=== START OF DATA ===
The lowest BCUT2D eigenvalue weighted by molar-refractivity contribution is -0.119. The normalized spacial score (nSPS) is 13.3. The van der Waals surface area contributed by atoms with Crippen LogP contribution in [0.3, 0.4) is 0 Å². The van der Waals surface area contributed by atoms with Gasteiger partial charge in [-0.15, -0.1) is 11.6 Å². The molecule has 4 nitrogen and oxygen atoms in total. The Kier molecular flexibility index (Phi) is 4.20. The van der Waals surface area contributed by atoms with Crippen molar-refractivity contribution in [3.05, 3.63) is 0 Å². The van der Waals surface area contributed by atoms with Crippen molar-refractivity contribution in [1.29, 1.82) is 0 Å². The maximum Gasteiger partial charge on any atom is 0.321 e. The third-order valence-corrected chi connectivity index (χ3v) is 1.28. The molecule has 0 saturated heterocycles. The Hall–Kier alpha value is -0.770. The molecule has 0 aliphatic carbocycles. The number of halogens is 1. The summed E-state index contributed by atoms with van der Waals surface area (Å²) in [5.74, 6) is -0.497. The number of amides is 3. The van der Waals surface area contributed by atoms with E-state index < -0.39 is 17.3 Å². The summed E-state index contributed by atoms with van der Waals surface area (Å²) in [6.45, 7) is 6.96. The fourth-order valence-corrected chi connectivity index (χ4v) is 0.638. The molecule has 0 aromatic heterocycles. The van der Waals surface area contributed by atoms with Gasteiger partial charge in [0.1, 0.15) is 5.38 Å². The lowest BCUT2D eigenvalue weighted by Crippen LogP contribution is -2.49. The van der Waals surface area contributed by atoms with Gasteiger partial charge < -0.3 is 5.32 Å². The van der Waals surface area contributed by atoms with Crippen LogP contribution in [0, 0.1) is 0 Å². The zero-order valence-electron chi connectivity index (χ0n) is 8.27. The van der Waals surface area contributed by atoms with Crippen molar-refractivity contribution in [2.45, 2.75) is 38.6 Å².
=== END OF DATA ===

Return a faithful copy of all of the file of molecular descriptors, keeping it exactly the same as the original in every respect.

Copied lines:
The lowest BCUT2D eigenvalue weighted by molar-refractivity contribution is -0.119. The normalized spacial score (nSPS) is 13.3. The van der Waals surface area contributed by atoms with Crippen LogP contribution in [0.3, 0.4) is 0 Å². The van der Waals surface area contributed by atoms with Gasteiger partial charge in [-0.15, -0.1) is 11.6 Å². The molecule has 4 nitrogen and oxygen atoms in total. The Kier molecular flexibility index (Phi) is 4.20. The van der Waals surface area contributed by atoms with Crippen molar-refractivity contribution in [3.05, 3.63) is 0 Å². The van der Waals surface area contributed by atoms with Crippen molar-refractivity contribution in [1.29, 1.82) is 0 Å². The maximum Gasteiger partial charge on any atom is 0.321 e. The third-order valence-corrected chi connectivity index (χ3v) is 1.28. The molecule has 0 saturated heterocycles. The Hall–Kier alpha value is -0.770. The molecule has 0 aliphatic carbocycles. The number of halogens is 1. The summed E-state index contributed by atoms with van der Waals surface area (Å²) in [5.74, 6) is -0.497. The number of amides is 3. The van der Waals surface area contributed by atoms with E-state index < -0.39 is 17.3 Å². The summed E-state index contributed by atoms with van der Waals surface area (Å²) in [6.45, 7) is 6.96. The fourth-order valence-corrected chi connectivity index (χ4v) is 0.638. The molecule has 0 aromatic heterocycles. The van der Waals surface area contributed by atoms with Gasteiger partial charge in [0.1, 0.15) is 5.38 Å². The lowest BCUT2D eigenvalue weighted by Crippen LogP contribution is -2.49. The van der Waals surface area contributed by atoms with Gasteiger partial charge < -0.3 is 5.32 Å². The van der Waals surface area contributed by atoms with Crippen LogP contribution in [0, 0.1) is 0 Å². The zero-order valence-electron chi connectivity index (χ0n) is 8.27. The van der Waals surface area contributed by atoms with Crippen molar-refractivity contribution in [2.45, 2.75) is 38.6 Å².